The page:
Electronic checks can provide an easy payment option for clients who do not want to enter credit card information online, or who do not have a credit card. Echecks are safe, as they are backed by banking regulations, and they are offered by nearly every major payment gateway. Electronic checks also typically pose significantly lower processing fees than other payment options, in the range of 0.5% for eChecks as opposed to 3.0% for credit cards.
Another alternative payment option law practices can use is click-to-pay invoicing. The method is fairly new, but the idea behind it is simple. Law firms can send electronic invoices to their clients with a breakdown of the fees owed, and the client can make a payment electronically, initiated from within the email invoice. This option enables clients can pay their bill and receive a receipt for the transaction almost immediately.
To be able to use Click-to-Pay invoicing, a practice must use a merchant account provider that provides this capability for their customers. It is typically offered at no additional cost. Two providers of this technology are Intuit Payment Network and Soar Payments, or for a completely outsourced option at a slightly higher cost, attorneys can use Square.
The invoices can be customized however the law firm prefers. For example, it could include a line-by-line explanation of the costs, as well as due dates and any penalties or interest that could be incurred if the payment is received late. Each invoice can have a professional look and feel with user-friendly forms for instant payment. Since the invoices would be sent directly to clients, it could decrease the amount of time between clients receiving their bill and attorney’s getting paid.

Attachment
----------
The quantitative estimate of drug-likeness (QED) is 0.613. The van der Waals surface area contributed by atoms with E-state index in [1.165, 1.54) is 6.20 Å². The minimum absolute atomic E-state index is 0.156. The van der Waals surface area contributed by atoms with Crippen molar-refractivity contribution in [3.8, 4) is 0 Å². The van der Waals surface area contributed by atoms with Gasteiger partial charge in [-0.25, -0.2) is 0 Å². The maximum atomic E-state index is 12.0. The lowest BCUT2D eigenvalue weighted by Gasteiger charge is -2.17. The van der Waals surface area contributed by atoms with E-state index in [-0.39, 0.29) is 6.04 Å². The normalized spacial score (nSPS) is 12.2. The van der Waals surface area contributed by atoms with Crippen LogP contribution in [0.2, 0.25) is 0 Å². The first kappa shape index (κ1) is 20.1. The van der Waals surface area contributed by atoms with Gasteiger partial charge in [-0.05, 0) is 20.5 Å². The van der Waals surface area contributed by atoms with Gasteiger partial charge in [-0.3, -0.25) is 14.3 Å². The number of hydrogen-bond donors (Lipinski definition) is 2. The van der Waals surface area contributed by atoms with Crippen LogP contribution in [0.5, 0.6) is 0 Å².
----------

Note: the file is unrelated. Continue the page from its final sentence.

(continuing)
This method also allows you to keep your records secure and up-to-date. Once the invoice has been paid, your client balance can be updated automatically to reflect the payment. If the person pays on a scheduled basis, the click-to-pay invoices could simplify the process for both the law firm and the client by sending invoices automatically. In some industries, like apartment complexes, this system has already become widely used because of its advantages for reducing payment friction for repeat payments.
Additionally, when a client uses the invoice to pay, he or she still could have the option of using credit or debit card information, eChecks, or other online options. This method allows the client to pay using whichever method he or she desires, but it centralizes the payment process. When an invoice is paid, funds are delivered directly to your firm’s account and the process is complete.
Removing friction from the payments process
The list of possible payment methods for your law practice are constantly growing and continuously evolving with technology. The goal isn’t simply to offer alternative payments just for the sake of doing so, but rather as a method of removing friction from the payments process, either by offering convenient options, reducing accounts receivable, or streamlining invoicing.
The best way to determine the right alternative payment methods for your practice is learning all you can about the pros and cons of each option, as well as the costs associated with each particular method, and closely examining the needs and friction points of your unique practice. Ultimately, properly incorporating alternative payment methods into your practice could be a way to ease the payment process for your clients, and ensure you receive compensation for
your services faster and more efficiently.
Billy Skinner is the founder of Skinner & Associates, a law firm dedicated to criminal defense and representing individuals wrongly accused of sex crimes in Texas. Follow Billy on Twitter.